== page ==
Category: My books shelf

“The Power of No: Because One Little Word Can Bring Health, Abundance and Happiness”, by James Altucher and Claudia Azula

The book is centered around stories told in turn by authors. These are personal stories and examples. I read the book in 2015. I find it continuously relevant in professional and personal environments.

Any project manager finds him/herself overwhelmed with demands and requests. The book offers tips on how to regain the control of your project. As they say, “it is you who manages the project, not the other way around”.

The-Power-of-No

Of the tips of interest, I collected for instance:

– how to say No to stress;

– how to get unstuck;

– what thoughts are useful or unuseful or how to separate yourself from your brain;

– burn the excuses (“I cannot change”, “I have too many responsibilities”, “what would they say”….);

– “no-complaints” diet.

I loved the concept of “Homo luminous” this book introduced. The book suggests quite a few practices/exercises to make it happen. Gratitude is one of them. This part inspired me to start sending hand-written Winter Holidays cards, to express my gratitude to anyone who has done me a favour or was of good service and/or made a difference in a project.

“The Lazy project manager” by Peter Taylor

I liked Taylor’s book “The Project manager who smiled”. I also liked “The Lazy project manager”.

I find the book’s lazy stuff very entertaining. Being on a train back from a mission and with two very serious gentlemen did not stop me from bursting into a loud laugh. You’ll read the story of Peter’s photograph taken in a giant bright orange and green carrot outfit, when he worked on the introduction of project management methodology in a company, and you’ll understand it. I could have used it when I worked in a project management office and had the same carrot or stick dilemma to incentivize the introduction of a similar methodology. Even only if to diffuse the tension around it.

The book spoke to me, as it seemed in parts dedicated to me: “You are on yet another flight, either to or from your latest project engagement, somewhere in the world.” Yes, that’s where I read it.

Taylor is honest. He does not present it as a project management book. Still, anyone on a learning path will find something useful. There were a number of things I learned. There were others I changed perspective on. Depending on your background and experience in project management, some of the lines of the book might resonate with you. Some may do so to a less extent. For example, for me the part on “complex project – senior project manager” in the context of risks raised other considerations. In addition to the number of years of experience, I would also consider the risk aversion. Some senior project managers might take on more risks, namely because of their experience. At the same time, some project managers at the start of their career might embrace a more cautious approach.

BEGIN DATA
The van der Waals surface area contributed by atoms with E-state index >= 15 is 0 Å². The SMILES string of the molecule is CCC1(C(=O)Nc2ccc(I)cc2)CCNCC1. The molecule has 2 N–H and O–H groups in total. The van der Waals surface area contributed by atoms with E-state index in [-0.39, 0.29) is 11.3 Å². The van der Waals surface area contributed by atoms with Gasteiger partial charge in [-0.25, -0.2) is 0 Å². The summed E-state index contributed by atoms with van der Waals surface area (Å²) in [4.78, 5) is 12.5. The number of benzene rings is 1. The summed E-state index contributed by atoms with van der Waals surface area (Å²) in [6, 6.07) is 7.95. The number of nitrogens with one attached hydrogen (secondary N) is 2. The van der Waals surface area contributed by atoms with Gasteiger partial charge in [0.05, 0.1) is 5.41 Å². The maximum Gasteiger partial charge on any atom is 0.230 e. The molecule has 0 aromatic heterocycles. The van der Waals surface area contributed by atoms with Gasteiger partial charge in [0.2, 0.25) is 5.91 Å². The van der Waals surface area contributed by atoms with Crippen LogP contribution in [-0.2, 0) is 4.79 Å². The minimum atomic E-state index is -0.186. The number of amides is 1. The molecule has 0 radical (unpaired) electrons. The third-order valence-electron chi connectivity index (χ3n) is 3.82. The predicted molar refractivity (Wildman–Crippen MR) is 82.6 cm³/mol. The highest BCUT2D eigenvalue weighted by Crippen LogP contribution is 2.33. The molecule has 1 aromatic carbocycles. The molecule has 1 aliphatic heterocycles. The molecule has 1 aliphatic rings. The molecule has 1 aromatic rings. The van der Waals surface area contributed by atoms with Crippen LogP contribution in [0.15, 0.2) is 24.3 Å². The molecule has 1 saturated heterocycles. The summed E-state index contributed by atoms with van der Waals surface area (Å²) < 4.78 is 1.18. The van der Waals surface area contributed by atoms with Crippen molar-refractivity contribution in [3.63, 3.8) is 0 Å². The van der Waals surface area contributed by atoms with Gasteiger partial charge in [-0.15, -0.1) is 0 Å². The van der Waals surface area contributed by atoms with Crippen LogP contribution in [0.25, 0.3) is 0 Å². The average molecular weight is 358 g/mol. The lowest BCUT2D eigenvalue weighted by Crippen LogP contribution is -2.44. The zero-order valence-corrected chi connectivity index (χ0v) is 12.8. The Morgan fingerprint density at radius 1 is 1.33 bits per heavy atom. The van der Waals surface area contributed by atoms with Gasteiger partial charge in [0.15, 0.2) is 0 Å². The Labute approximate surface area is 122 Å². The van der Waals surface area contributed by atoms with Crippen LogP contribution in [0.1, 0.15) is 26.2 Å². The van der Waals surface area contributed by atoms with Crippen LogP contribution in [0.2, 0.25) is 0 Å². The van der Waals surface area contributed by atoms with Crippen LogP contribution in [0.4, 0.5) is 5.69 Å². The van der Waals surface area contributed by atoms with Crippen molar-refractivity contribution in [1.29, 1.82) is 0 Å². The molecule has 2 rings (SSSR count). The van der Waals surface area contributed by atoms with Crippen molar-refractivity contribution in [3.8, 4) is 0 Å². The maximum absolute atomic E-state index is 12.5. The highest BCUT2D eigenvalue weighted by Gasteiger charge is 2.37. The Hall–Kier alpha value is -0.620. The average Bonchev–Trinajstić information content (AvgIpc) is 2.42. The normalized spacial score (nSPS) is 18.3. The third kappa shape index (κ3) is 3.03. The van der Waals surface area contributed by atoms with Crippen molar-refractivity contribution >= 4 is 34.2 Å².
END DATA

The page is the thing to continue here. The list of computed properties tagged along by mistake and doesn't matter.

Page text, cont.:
If you adhere to the productive laziness approach, you will find many useful tips in this book. Still, regardless of your productivity philosophy, I wish you to enjoy a pleasant project management ride wherever you are.

Books, external views and why they matter in projects

Last month I went to the presentation of the book entitled “Moldova at the crossroads between worlds“, written by the Honorary Senator, Honorary member of PACE, Josette Durrieu and Science Po Paris Professor, Researcher Associate HEC, Florent Permentier.

I will not go into the content of the book. That deserves a separate post. I have collected a number of take aways of a different nature valid for the project management practice:

1. It is always refreshing to look at things/places/processes you know (or you think you know) through external eyes. It is a good tip to remember when going trough projects’ assumptions. It is equally valuable valuable to peer review projects proposals, for an external view.

2. Bringing in testimonials of those who lived through the times described in the book enriches (would have, in this case) the discussion. It is what we call “inclusive stakeholders’ discussion” and respect for diversity in project management.

3. What is the motivation behind those external eyes is as important at the cover of the book/report. We know what they say about the cover of the book. Also, as Daniel Kahneman, Nobel prize-winning psychologist, puts it “Motives are rarely straightforward”. In project’s design, assumptions about stakeholders’ motivation can make or break a project. Also, the legitimacy of sources of info is paramount.

4. The past is important. So, are lessons learned. Yet, these alone are not predictive of what the future holds in store. This is important to remember in development management in what we call “the era of disruption”.

This book presentation reminded me of the book I proudly contributed to in 2004 together with a group of co-national and international authors – “The EU and Moldova. On a fault-line of Europe” (London: Federal Trust for Education and Research, edited by Ann Lewis).

“On Leadership. Practical Wisdom from the People Who Know” by Allan Leighton with Teena Lyons

Yet another of my favorite books I often pick up from the shelf. We all know how important is the leadership in project management. We all struggle from time to time with the “How to” became and remain a leader. This book is like a treasure chest. Every time you need a gem, you open a chapter: Getting Started, Coping with Success, Dealing with Disaster, The Art of Communication, Getting the right team, The Customer is King, Talking to the Media, Business vs Politics, Looking to the Future. As project managers we find ourselves dealing with many if not all of the above. Hence the value of the book for project managers.